Anaphora: repetition of a word or phrase at the beginning of multiple lines in the poem & usually throughout the poem.

Alliteration: the repetition of consonant sounds at the beginning of words across nearby words in a phrase.

Allusion: making a direct or indirect to a person, event, thing, or a part of another creative work.

Apostrophe: directly addressing (talking to / making a speech to) a person or personified n0n-human subject that is not present.

Ars Poetica: a poem that explains the speaker's art / philosophy of writing poetry. These poems might explore questions like What is poetry? What can poetry do? Why and how do we write poems? Examples: "Poetry Should Ride the Bus" by Ruth Forman and "Introduction to Poetry" by Billy Collins

Assonance: repetition of a vowel sound across multiple words in a line.


Consonance: repetition of a consonant sound across multiple words in a line.

Curse Poem: poem where you wish a curse on someone who wronged you, typically by writing a narrative about a scenario where they get what they deserve in some way that matches their bad behavior. Example: "For the Jim Crow Mexican Restaurant in Cambridge, Massachusetts Where My Cousin Esteban Was Forbidden to Wait Tables Because He Wears Dreadlocks" by MartĂ­n Espada


Definition Poem: poem that attempts to define a concept or idea by mimicking a dictionary definition, encyclopedia entry, a recipe, or other unusual short informational formats.. Examples: "Portrait of the Family as a Definition" by Kerrin McCadden and "The Hindsight Octopus" by Franny Choi


Elegy: a poem that reflects on death or loss. Note that this can about a person, place, thing, or idea, if you want. In the poem, you express your sorrow and to mourn what will be missed about the poem's subject.

Epistolary Poem (Letter): poem written in the form of a letter or the equivalent (e.g. email or text). The poet directly addresses another person, object, animal, idea, etc. The form can creates a sense of intimacy, as if you are listening in on a private conversation. Open letter poems do the opposite, declaring someone's complaint or declaration about strongly held feelings. The poem might have the word "letter" in the title, or it might just say it is for a specific group of people (e.g. "to the girls who..." Examples: "A Letter to My Dog, Exploring the Human Condition" by Andrea Gibson and "To the Boys Who May One Day Date My Daughter" by Jesse Parent

Eckphrastic Poem: poem that responds to another creative work (e.g. painting, song, music video, etc.) There are many ways to respond. Here are three possibilities: (1) write about a personal connection you have with the work (2) create your own narrative about what is going on in the work by telling an implied or unseen situation in the work (3) describe the the contents of the work using sensory details or comment on the artistic process.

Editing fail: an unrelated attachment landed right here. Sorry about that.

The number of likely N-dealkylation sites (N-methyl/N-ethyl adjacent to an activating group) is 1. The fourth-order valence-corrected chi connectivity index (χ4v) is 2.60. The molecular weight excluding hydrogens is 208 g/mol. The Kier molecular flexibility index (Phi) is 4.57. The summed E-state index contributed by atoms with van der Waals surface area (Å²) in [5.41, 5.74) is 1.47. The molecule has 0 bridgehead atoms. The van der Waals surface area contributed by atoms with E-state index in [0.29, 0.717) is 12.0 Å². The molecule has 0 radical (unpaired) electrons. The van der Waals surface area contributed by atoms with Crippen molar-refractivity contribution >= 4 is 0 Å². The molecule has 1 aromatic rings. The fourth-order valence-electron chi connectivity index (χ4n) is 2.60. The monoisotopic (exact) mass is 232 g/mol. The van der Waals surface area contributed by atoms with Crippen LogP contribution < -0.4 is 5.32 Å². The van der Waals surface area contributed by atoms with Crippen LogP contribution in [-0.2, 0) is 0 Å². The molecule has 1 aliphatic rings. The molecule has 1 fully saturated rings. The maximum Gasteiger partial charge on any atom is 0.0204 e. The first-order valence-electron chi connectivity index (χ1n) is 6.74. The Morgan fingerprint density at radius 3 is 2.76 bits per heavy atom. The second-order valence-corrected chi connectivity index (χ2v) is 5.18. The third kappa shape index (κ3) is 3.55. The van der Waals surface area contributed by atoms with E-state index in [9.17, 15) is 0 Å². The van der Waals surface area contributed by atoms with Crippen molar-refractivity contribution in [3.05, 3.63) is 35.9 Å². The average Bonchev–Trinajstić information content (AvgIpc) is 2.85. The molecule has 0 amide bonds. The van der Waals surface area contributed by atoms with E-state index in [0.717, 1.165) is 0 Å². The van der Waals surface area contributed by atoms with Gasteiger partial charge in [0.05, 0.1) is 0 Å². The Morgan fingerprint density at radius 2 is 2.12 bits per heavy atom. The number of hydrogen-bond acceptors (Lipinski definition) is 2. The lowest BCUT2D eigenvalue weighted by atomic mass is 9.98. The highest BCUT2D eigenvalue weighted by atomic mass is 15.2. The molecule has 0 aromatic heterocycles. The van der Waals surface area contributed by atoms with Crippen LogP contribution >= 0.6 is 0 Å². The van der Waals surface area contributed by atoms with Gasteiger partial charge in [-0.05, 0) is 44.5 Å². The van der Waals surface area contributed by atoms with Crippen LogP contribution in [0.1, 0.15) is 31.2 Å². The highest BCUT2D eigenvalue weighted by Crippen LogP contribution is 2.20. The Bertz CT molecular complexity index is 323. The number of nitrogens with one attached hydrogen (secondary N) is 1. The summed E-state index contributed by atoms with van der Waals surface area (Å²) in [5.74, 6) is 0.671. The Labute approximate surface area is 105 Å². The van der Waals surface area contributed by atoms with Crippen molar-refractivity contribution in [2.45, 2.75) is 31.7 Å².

Enjambment: continuing a sentence or phrase from one line to the next without pausing. It is the opposite of end-stopping a line.

Euphemism: replacing a word or phrase with an alternative one that makes people uncomfortable. Use euphemisms to talk about an uncomfortable subject, to add texture to your writing, or to add some humor.

Extended Metaphor: A metaphor that continues throughout a series of lines, sometimes throughout the whole poem.


Form Poem: poem with a formal structure that has usually been established over many years, and that have specific rules for how to write them. Sonnets, sestinas, ghazals, haikus, villanelles, and pantoums have all been around for hundreds of years, but writers find new ways to make them fresh. Newer forms include The Golden Shovel, American Sonnet, and Erasure poems. If you make up your own rules for a poem, perhaps based on a few existing forms, it is called a nonce form. Examples: "My Brother at 3 A.M." by Natalie Diaz, "Hip Hop Ghazal" by Patricia Smith, & "The Golden Shovel" by Terrence Hayes


How To / Advice Poem: poem that gives advice or a set of instructions for the reader. These are often list poems, but they don't all follow that format. The advice or how to instructions aren't just a simple list; they should tackle something that reveals something about the speaker or has higher stakes, though they can be funny and light as well. Examples: "The Type" by Sarah Kay and "How to Love Your Introvert" by Kevin Yang

Hyperbole: using exaggerated statements or claims that are not meant to be taken literally. Hyperbole is used to heighten emotion or for comedic effect. Examples: "Daddy Dozens" by Jamila Woods and "Ego Tripping" by Nikki Giovanni